Health — November 1, 2019 at 1:54 pm

Keeping Life Sweet: A Series on Getting Healthy with Diabetes, Part 4

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This is the 3rd installment in a 6-part series by Staff Writer, Maegan Carrasquillo, on living with diabetes.

Whenever I hear the words “mental health” I can’t help but imagine someone at their wit’s end, ready to rip their hair out. This may be in part due to the stigma often associated with many mental health issues, but for me it’s also because I tend to be a very stressed out individual. Since starting this healthier lifestyle journey, my goal was to not only work on bettering my mental health, but also my attitude towards it.

So, how does poor diabetes management effect one’s mental health? I remember describing symptoms related to depression to my endocrinologist, like constantly feeling tired, not enjoying things I used to, and feeling isolated. She explained that diabetes and depression often go together. This surprised me at the time, but after doing a bit of research it made sense. Diabetes management is difficult and stressful, which can lead to depression-like symptoms, to which you then lose the ability to concentrate on completing tasks, including maintaining your diabetes. It’s a vicious cycle really.

I’ve been diligently managing my diet and exercise, and I’ve seen an improvement in my blood sugar readings and energy level. To work on my mental health however, I had to look within to try and figure out what needed adjusting so I could start coming up with ideas and solutions. I’ve always straddled the line between realist and cynic (with a dash of sarcasm), but is that an issue? I decided to speak with a psychologist to see if she could help me better understand if I was depressed or just cynical.

We met at her office in a beautiful mill building on the second floor. It was a small space with a comfortable couch for me and a chair for her. I mentally questioned if I should lie down to speak with her (hey, they do that in movies!) but quickly thought better of it and sat in the center of the couch. It was nerve racking just being in the office at all. Was I really going to tell this near stranger my innermost thoughts? She calmed me simply by asking what brought me in. I was so thankful for her lead-in question, which gave me the opportunity I needed to speak freely about my concerns and made me feel like she truly wanted to know. After speaking for little over an hour, she asked if we could meet again in a week or two. I liked talking to her and figured she would explain what was wrong with me at the next visit.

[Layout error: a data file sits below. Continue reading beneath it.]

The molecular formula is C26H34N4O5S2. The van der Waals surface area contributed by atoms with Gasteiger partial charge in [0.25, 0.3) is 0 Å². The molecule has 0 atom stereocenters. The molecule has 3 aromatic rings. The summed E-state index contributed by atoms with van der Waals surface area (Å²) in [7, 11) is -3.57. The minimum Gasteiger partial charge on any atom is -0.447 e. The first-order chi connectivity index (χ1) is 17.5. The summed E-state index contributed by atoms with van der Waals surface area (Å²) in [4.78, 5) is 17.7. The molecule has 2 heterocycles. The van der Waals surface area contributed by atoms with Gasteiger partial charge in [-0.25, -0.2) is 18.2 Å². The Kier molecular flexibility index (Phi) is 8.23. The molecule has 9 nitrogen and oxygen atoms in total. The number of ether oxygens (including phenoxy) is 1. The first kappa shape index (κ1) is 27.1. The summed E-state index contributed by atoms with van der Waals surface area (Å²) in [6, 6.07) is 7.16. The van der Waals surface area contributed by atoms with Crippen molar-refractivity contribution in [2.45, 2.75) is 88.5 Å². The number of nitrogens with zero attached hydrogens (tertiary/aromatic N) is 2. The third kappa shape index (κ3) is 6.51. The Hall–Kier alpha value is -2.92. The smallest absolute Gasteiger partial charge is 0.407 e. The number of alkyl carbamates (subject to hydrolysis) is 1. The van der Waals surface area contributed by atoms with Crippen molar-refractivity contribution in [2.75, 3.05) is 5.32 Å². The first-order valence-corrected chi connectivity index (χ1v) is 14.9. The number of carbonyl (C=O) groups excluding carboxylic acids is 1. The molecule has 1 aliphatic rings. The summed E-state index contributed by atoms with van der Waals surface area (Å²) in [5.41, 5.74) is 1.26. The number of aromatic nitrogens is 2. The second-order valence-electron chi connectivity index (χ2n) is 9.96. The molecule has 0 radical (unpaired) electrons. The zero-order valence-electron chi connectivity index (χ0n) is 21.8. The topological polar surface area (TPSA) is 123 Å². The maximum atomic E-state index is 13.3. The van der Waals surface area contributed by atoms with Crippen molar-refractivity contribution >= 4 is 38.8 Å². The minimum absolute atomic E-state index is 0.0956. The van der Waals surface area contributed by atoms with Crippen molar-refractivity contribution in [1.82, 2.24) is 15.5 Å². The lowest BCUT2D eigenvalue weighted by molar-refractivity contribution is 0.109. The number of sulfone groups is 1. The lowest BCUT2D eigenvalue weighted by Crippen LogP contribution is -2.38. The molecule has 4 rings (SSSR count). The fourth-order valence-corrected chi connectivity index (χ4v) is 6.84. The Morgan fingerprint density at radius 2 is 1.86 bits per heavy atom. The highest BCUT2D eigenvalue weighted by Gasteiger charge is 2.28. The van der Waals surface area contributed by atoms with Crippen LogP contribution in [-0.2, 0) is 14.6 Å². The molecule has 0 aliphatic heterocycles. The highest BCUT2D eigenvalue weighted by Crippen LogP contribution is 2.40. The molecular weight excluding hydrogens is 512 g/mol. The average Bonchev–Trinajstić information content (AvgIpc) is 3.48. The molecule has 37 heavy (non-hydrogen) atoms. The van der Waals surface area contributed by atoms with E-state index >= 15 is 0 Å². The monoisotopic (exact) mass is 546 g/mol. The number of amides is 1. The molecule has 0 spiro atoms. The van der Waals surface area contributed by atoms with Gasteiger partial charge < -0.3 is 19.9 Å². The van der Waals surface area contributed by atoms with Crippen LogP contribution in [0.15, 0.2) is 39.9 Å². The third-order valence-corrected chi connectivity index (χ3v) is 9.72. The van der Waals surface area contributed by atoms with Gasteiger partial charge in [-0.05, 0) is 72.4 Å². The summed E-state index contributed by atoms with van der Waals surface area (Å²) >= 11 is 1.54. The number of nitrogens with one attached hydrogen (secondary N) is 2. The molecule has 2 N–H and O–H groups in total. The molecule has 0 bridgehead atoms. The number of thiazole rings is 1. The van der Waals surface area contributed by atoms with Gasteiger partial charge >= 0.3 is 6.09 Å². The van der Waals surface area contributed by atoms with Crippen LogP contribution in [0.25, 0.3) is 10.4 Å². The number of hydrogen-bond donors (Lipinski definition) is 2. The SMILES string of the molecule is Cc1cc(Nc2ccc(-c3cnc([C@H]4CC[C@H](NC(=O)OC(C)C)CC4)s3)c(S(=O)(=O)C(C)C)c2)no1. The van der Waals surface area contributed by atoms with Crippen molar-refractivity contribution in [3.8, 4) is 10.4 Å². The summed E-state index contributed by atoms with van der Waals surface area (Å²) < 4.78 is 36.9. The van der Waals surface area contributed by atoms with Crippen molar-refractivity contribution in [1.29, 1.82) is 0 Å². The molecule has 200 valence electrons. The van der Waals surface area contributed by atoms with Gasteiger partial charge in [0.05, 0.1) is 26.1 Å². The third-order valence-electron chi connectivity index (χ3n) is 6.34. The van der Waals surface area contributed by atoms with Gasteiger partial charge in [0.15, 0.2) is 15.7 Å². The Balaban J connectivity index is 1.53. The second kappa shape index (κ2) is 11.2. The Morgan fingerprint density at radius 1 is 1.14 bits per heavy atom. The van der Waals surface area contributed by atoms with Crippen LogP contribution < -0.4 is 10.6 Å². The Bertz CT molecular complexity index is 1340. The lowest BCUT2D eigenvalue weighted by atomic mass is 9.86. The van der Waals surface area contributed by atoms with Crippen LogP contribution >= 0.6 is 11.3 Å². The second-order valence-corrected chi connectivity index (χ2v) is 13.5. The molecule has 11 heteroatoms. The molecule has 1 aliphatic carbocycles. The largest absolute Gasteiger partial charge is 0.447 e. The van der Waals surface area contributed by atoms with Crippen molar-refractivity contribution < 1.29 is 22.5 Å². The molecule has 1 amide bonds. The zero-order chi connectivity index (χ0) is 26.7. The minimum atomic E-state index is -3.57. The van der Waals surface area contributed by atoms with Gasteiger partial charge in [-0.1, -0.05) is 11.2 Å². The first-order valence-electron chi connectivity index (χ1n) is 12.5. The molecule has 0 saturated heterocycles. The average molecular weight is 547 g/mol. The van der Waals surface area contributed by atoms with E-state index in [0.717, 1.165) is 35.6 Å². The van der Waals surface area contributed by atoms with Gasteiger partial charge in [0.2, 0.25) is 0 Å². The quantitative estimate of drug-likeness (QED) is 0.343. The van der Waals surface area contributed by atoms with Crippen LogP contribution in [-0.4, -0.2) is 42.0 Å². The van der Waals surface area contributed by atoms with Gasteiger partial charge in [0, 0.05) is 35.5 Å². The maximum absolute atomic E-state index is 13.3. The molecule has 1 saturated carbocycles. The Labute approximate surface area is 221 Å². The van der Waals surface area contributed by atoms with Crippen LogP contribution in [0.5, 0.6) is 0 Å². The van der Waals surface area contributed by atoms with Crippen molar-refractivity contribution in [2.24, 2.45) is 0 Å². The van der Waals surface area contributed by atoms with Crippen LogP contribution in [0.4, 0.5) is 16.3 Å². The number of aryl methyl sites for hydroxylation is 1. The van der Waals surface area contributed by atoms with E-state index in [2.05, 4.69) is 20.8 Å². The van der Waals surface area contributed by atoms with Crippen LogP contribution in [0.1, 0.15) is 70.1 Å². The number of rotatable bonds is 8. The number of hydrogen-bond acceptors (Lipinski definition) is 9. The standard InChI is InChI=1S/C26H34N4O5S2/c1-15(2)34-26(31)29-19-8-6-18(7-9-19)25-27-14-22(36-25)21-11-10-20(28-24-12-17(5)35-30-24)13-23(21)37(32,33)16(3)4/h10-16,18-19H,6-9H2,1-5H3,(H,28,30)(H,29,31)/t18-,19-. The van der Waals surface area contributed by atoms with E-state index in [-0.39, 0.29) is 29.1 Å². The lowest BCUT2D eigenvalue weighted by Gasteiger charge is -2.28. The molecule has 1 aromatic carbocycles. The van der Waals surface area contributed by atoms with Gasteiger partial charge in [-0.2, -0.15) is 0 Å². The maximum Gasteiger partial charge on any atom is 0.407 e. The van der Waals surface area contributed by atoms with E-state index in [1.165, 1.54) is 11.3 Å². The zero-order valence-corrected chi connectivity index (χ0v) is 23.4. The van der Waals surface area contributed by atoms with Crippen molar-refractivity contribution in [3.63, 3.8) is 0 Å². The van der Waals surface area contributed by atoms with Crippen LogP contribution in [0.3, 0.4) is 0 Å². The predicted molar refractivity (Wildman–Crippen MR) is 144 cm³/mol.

We met again the following week, and this time it was more of a conversation and less of me going on and on about myself. I again enjoyed our session and wanted so badly to ask what she thought at the end of the visit. She simply asked if we could meet again in another week, so I scheduled the appointment. In between sessions I kept up with my diet and exercise and tested my blood sugar regularly. I felt slightly better and a little less frazzled than I usually do, so I decided to call up a friend I hadn’t spoken to in a while. We talked for two hours and set a date for breakfast.

When my appointment came up again, even though I was very interested in what my psychologist had to say, I wasn’t feeling as stressed anymore and wondered if I needed to go at all. I went in anyway, and again we sat and spoke for an hour. This time felt far less clinical and guided, and at the end she didn’t ask if I wanted to schedule another visit. I inquired if I needed to and she smiled and asked me what I thought. I said I felt pretty good, but I was still curious to know whether something might be wrong with me. She smiled again and said that I was currently going through a lot and though I did present some symptoms of depression, I also presented healthy coping mechanisms. She didn’t believe I needed anything further but wanted me to let her know if I did. I agreed with her assessment.

Since my sessions I feel uplifted. Without even realizing it, things I wouldn’t say aloud were weighing me down. I’d also reached out to a few different friends I hadn’t spoken to in a while. After seeing them and spending time doing different things from apple picking to cooking breakfast together, I felt better than I have in a long time.

Only a few small changes like making time for connecting and trying something new made a great difference for me mentally. I’m sleeping a little better now, and with an improved mood and more energy, I’ve found that I’m not only more able to manage my diabetes but I’m also more willing. You could say, I’m no longer at my wit’s end.

The statements made in this article have not been evaluated by Health Canada or the U.S. Food and Drug Administration. None of the information presented is intended to diagnose, treat, cure or prevent disease. This is a personal account and individual experiences may vary. Always seek the advice of your physician or other qualified health provider with any questions you may have regarding a medical condition.

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